MR. JENEVEIN: We had our top management team in the States in November when the Cielo-A Power-Shenyang wind project was announced, and Senator Schumer attacked it — this is going back to an earlier question — and the experience is still a little raw for us. Our Chinese management team heard what Senator Schumer said. The anti-Chinese sentiment stung. The hardest thing for foreign investors to figure out is whether the US provides a stable enough environment in which to invest. As a proud American, it embarrasses me to have the welcome mat tarnished by such behavior.

MR. HAMMOND: From the standpoint of execution and development of wind farms in China compared to the US, there are various shoals to navigate in the US: the political environment, the power markets, 51 different state and federal regulatory regimes and the complexity of the financing structures. There is a learning curve that new Chinese companies must move up when they come to the US. The level of due diligence here and in Canada is much more comprehensive than in China. It takes longer to do transactions. We partner with US groups that know the market and help guide us up the curve.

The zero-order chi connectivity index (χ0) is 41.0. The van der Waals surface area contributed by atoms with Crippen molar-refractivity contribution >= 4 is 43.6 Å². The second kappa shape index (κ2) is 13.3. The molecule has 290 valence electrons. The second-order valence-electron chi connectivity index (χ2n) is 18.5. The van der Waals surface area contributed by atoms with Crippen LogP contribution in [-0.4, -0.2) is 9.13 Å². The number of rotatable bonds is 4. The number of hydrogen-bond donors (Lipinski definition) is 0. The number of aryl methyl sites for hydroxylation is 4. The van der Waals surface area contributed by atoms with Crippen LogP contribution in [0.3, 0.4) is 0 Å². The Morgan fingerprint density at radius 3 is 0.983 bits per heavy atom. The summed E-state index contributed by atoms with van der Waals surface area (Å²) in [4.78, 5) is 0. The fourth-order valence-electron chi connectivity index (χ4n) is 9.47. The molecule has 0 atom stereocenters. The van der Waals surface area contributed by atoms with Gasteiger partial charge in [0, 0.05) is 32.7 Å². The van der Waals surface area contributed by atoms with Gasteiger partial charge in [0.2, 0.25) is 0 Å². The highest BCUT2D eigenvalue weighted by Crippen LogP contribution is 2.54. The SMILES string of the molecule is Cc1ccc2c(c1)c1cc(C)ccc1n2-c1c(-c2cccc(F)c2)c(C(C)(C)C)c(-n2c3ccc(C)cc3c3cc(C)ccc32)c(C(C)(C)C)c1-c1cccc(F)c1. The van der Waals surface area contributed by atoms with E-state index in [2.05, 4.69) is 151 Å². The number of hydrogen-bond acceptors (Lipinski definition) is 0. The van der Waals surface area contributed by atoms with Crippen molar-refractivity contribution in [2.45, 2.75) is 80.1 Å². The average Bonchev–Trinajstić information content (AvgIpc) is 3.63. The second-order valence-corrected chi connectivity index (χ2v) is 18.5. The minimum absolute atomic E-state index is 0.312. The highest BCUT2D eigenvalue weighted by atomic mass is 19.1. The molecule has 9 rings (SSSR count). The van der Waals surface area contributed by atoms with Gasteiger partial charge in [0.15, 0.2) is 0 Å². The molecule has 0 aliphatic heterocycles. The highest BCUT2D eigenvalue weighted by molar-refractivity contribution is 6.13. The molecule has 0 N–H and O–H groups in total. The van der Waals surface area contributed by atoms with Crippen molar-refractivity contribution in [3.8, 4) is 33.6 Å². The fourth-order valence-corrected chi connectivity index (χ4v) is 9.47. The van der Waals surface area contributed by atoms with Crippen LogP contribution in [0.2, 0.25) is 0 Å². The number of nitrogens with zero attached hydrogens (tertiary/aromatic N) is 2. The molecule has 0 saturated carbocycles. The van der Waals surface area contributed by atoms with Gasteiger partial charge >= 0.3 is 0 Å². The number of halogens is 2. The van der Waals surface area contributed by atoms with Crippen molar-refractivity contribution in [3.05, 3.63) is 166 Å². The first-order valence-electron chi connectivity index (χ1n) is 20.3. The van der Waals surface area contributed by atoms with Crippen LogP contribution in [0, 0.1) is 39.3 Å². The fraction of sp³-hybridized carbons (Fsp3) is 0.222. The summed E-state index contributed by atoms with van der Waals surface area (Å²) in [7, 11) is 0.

MR. JENEVEIN: That’s a really good point, Jeff. Who owns the land in China? Everybody owns the land, so you go to the land bureau to find out who gets to use it and how. Here you have to negotiate with a bunch of different families who are spread out over a wide area. That is difficult and expensive.

MR. HANSEN: Jeff Hammond, if you were to identify just one big difference in the business culture within a Chinese company versus a US company, what is it?

MR. HAMMOND: Their focus. Chinese managers do their homework. Their focus, their energy and their aggressiveness stands out to an American working for a Chinese company. Their plans are well thought through before they are implemented. Chinese wind companies are hungry, and they are growing more rapidly than US wind companies.